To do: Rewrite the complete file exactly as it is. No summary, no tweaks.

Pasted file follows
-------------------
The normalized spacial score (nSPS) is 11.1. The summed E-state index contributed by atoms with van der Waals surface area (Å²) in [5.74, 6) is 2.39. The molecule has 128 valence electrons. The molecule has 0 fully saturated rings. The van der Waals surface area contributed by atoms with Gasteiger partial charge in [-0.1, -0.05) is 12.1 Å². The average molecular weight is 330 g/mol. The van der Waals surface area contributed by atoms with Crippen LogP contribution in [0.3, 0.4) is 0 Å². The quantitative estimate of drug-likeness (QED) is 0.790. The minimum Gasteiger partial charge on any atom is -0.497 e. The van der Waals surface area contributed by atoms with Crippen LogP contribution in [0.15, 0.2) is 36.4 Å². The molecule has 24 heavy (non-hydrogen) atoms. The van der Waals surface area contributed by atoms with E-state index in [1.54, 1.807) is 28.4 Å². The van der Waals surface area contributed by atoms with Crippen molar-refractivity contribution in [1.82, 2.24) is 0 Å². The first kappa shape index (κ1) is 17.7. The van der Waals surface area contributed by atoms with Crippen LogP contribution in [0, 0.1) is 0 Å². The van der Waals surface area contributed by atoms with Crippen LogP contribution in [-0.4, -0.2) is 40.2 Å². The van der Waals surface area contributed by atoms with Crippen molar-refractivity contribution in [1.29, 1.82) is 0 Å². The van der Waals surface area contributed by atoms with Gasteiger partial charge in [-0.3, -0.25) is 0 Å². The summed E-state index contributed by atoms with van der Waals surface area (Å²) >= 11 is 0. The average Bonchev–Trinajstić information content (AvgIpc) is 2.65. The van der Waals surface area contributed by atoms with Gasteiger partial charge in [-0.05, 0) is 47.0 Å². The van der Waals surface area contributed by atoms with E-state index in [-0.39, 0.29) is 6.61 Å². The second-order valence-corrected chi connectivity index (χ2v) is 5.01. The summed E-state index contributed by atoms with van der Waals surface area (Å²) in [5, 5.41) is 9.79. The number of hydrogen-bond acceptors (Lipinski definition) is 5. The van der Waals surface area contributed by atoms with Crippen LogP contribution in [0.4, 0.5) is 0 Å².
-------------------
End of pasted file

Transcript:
The normalized spacial score (nSPS) is 11.1. The summed E-state index contributed by atoms with van der Waals surface area (Å²) in [5.74, 6) is 2.39. The molecule has 128 valence electrons. The molecule has 0 fully saturated rings. The van der Waals surface area contributed by atoms with Gasteiger partial charge in [-0.1, -0.05) is 12.1 Å². The average molecular weight is 330 g/mol. The van der Waals surface area contributed by atoms with Crippen LogP contribution in [0.3, 0.4) is 0 Å². The quantitative estimate of drug-likeness (QED) is 0.790. The minimum Gasteiger partial charge on any atom is -0.497 e. The van der Waals surface area contributed by atoms with Crippen LogP contribution in [0.15, 0.2) is 36.4 Å². The molecule has 24 heavy (non-hydrogen) atoms. The van der Waals surface area contributed by atoms with E-state index in [1.54, 1.807) is 28.4 Å². The van der Waals surface area contributed by atoms with Crippen molar-refractivity contribution in [1.82, 2.24) is 0 Å². The first kappa shape index (κ1) is 17.7. The van der Waals surface area contributed by atoms with Crippen LogP contribution in [0, 0.1) is 0 Å². The van der Waals surface area contributed by atoms with Crippen LogP contribution in [-0.4, -0.2) is 40.2 Å². The van der Waals surface area contributed by atoms with Crippen molar-refractivity contribution in [1.29, 1.82) is 0 Å². The van der Waals surface area contributed by atoms with Gasteiger partial charge in [-0.3, -0.25) is 0 Å². The summed E-state index contributed by atoms with van der Waals surface area (Å²) >= 11 is 0. The average Bonchev–Trinajstić information content (AvgIpc) is 2.65. The van der Waals surface area contributed by atoms with Gasteiger partial charge in [-0.05, 0) is 47.0 Å². The van der Waals surface area contributed by atoms with E-state index in [-0.39, 0.29) is 6.61 Å². The second-order valence-corrected chi connectivity index (χ2v) is 5.01. The summed E-state index contributed by atoms with van der Waals surface area (Å²) in [5, 5.41) is 9.79. The number of hydrogen-bond acceptors (Lipinski definition) is 5. The van der Waals surface area contributed by atoms with Crippen LogP contribution in [0.4, 0.5) is 0 Å².